In 2016, 48.8 percent of UW-Madison students voted, down 4.3 points from 2012 and below the average rate of 50.4 percent for all institutions.

Also key to low student turnout is the sheer amount of effort it takes to become politically informed and to get information about how to vote. But Molly Schamberger, a senior at Marquette University and a Democracy Fellow with the Campus Vote Project, says college students “are becoming more and more aware of how politics impacts their everyday life,” and are getting involved as a result. 

“As an adult, it’s your civic duty to vote, and if you want to see changes happen, this is how you have to do it,” Schamberger said. “Once people kind of know that and know that their peers make up a huge chunk of the voting population, that gets people thinking more about how impactful their vote actually is.” 

With the pandemic shifting most of campus life to a virtual setting, social media has become an important channel to inform students about the latest election information. The Campus Vote Project, which works with universities to create voter turnout plans, is creating hashtags, and its Democracy Fellows are making memes and videos to spread the word on their campuses about the importance of voting. And since students spend a significant amount of time on social media, promoting voter registration on these platforms can serve as a motivator.

“When people are confused … it discourages them from wanting to participate,” Badie said. When organizations relay simple instructions about voting, students realize the process isn’t as complicated as they perceived and are more likely to do it. 

Local election officials are also getting involved with student voter recruitment. The Madison City Clerk’s Office is holding voter registration drives at UW-Madison and is working with the university on using clear language when disseminating voting information.

“We like to think if we’ve even registered one voter, an event is a success if someone [registers] who may not have registered any other way,” said Madison Deputy City Clerk Jim Verbick.

“There’s a reason why they made rules that did not apply to any campus in the entire state.” 

The city will be sending postcards to notify voters of their polling places and the forms of identification they need to bring. This follow-up is an effective method of getting newly-registered voters to take the next step and go to the polls, Verbick said.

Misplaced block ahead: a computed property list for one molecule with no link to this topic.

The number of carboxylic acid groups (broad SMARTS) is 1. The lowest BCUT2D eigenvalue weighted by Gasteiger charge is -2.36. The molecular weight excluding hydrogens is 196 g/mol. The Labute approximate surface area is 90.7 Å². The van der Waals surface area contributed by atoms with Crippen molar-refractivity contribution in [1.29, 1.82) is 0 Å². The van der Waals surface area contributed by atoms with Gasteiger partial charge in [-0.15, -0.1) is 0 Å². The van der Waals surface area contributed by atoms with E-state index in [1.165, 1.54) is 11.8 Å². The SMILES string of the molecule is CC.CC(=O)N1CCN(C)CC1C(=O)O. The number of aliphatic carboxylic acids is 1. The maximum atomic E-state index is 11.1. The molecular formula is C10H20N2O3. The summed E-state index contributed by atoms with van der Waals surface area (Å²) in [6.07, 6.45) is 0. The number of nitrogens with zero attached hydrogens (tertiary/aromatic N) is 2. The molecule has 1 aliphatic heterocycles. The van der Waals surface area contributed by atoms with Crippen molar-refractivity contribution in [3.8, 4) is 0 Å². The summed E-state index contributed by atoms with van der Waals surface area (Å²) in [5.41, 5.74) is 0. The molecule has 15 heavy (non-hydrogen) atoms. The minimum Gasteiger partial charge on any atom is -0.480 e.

Wisconsin’s voter ID law, passed in 2011 and effective in 2016, requires people to show photo identification, such as a Wisconsin driver’s license, when they register to vote. That can leave college students, who often attend schools that are outside of their home states, in limbo. Wisconsin is required to provide a free voter ID to anyone who asks — but many students are not aware of that, or they fail to realize that IDs provided by their home state are not an acceptable form of voter identification and that their student IDs may not be compliant with state law. Student IDs are only accepted if they have a signature, date of issuance, and an expiration date no later than two years after the date of issuance, a standard that may invalidate many campus ID cards. Even if voters have admissible student IDs, they must also provide proof of enrollment.

“There’s a reason why they made rules that did not apply to any campus in the entire state,” said Kristin Hansen, the Wisconsin coordinator for the Campus Vote Project. 

Common Cause and the Fair Elections Center, Campus Vote Project’s parent organization, are suing the Wisconsin Elections Commission to challenge the voter ID law’s student ID requirements, which Common Cause says in the lawsuit are “unnecessary and irrational” compared to regulations for other forms of ID.